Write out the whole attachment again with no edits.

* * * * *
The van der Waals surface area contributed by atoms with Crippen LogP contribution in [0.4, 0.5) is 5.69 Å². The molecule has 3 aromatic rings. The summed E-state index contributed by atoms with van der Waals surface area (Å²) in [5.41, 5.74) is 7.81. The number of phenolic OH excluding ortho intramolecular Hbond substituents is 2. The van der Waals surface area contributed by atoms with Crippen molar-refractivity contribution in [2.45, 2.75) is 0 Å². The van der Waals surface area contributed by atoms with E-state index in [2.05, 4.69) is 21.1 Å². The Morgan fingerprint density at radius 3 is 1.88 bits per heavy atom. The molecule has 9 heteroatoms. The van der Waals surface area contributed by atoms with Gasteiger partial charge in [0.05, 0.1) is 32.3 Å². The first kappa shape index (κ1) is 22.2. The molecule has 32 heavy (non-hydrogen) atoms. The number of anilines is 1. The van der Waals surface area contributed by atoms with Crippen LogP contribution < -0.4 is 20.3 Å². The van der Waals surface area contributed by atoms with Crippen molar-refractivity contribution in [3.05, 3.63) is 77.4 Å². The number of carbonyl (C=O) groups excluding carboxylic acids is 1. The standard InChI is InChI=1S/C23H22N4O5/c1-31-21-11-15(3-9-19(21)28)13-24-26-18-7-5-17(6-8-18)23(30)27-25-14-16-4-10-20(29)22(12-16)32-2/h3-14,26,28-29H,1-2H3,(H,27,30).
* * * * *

The van der Waals surface area contributed by atoms with Crippen LogP contribution in [0.4, 0.5) is 5.69 Å². The molecule has 3 aromatic rings. The summed E-state index contributed by atoms with van der Waals surface area (Å²) in [5.41, 5.74) is 7.81. The number of phenolic OH excluding ortho intramolecular Hbond substituents is 2. The van der Waals surface area contributed by atoms with Crippen molar-refractivity contribution in [2.45, 2.75) is 0 Å². The van der Waals surface area contributed by atoms with E-state index in [2.05, 4.69) is 21.1 Å². The Morgan fingerprint density at radius 3 is 1.88 bits per heavy atom. The molecule has 9 heteroatoms. The van der Waals surface area contributed by atoms with Gasteiger partial charge in [0.05, 0.1) is 32.3 Å². The first kappa shape index (κ1) is 22.2. The molecule has 32 heavy (non-hydrogen) atoms. The number of anilines is 1. The van der Waals surface area contributed by atoms with Crippen LogP contribution < -0.4 is 20.3 Å². The van der Waals surface area contributed by atoms with Crippen molar-refractivity contribution in [3.05, 3.63) is 77.4 Å². The number of carbonyl (C=O) groups excluding carboxylic acids is 1. The standard InChI is InChI=1S/C23H22N4O5/c1-31-21-11-15(3-9-19(21)28)13-24-26-18-7-5-17(6-8-18)23(30)27-25-14-16-4-10-20(29)22(12-16)32-2/h3-14,26,28-29H,1-2H3,(H,27,30).